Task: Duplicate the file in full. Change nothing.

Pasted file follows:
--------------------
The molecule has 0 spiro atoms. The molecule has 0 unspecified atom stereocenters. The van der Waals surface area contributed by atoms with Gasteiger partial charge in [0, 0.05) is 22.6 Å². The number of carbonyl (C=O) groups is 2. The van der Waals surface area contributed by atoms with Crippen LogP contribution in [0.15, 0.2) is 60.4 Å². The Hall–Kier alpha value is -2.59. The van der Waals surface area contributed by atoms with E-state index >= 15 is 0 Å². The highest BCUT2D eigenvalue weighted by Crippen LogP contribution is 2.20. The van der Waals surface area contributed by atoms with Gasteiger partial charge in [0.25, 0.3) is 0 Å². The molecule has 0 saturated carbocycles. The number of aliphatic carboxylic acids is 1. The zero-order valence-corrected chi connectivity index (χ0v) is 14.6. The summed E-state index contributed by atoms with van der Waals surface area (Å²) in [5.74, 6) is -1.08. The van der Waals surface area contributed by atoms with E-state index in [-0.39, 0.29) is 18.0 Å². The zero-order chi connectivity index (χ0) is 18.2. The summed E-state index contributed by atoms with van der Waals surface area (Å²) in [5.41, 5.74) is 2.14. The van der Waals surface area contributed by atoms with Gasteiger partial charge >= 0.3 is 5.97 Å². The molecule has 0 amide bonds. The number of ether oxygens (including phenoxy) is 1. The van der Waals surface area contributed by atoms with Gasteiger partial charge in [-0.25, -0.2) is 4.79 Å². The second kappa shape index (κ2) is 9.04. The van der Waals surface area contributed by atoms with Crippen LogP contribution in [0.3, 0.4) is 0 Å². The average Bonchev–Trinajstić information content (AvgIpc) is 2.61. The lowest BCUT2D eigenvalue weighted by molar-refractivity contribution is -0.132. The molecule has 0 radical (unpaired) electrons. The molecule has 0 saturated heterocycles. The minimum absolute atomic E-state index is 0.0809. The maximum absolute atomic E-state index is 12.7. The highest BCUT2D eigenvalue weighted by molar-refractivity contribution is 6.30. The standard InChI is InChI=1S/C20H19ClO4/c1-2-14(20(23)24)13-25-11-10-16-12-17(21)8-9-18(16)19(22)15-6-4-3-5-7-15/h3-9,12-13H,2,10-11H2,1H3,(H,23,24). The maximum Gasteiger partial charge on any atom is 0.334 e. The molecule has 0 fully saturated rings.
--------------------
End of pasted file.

The molecule has 0 spiro atoms. The molecule has 0 unspecified atom stereocenters. The van der Waals surface area contributed by atoms with Gasteiger partial charge in [0, 0.05) is 22.6 Å². The number of carbonyl (C=O) groups is 2. The van der Waals surface area contributed by atoms with Crippen LogP contribution in [0.15, 0.2) is 60.4 Å². The Hall–Kier alpha value is -2.59. The van der Waals surface area contributed by atoms with E-state index >= 15 is 0 Å². The highest BCUT2D eigenvalue weighted by Crippen LogP contribution is 2.20. The van der Waals surface area contributed by atoms with Gasteiger partial charge in [0.25, 0.3) is 0 Å². The molecule has 0 saturated carbocycles. The number of aliphatic carboxylic acids is 1. The zero-order valence-corrected chi connectivity index (χ0v) is 14.6. The summed E-state index contributed by atoms with van der Waals surface area (Å²) in [5.74, 6) is -1.08. The van der Waals surface area contributed by atoms with E-state index in [-0.39, 0.29) is 18.0 Å². The zero-order chi connectivity index (χ0) is 18.2. The summed E-state index contributed by atoms with van der Waals surface area (Å²) in [5.41, 5.74) is 2.14. The van der Waals surface area contributed by atoms with Gasteiger partial charge >= 0.3 is 5.97 Å². The molecule has 0 amide bonds. The number of ether oxygens (including phenoxy) is 1. The van der Waals surface area contributed by atoms with Gasteiger partial charge in [-0.25, -0.2) is 4.79 Å². The second kappa shape index (κ2) is 9.04. The van der Waals surface area contributed by atoms with Crippen LogP contribution in [0.3, 0.4) is 0 Å². The average Bonchev–Trinajstić information content (AvgIpc) is 2.61. The lowest BCUT2D eigenvalue weighted by molar-refractivity contribution is -0.132. The molecule has 0 radical (unpaired) electrons. The molecule has 0 saturated heterocycles. The minimum absolute atomic E-state index is 0.0809. The maximum absolute atomic E-state index is 12.7. The highest BCUT2D eigenvalue weighted by molar-refractivity contribution is 6.30. The standard InChI is InChI=1S/C20H19ClO4/c1-2-14(20(23)24)13-25-11-10-16-12-17(21)8-9-18(16)19(22)15-6-4-3-5-7-15/h3-9,12-13H,2,10-11H2,1H3,(H,23,24). The maximum Gasteiger partial charge on any atom is 0.334 e. The molecule has 0 fully saturated rings.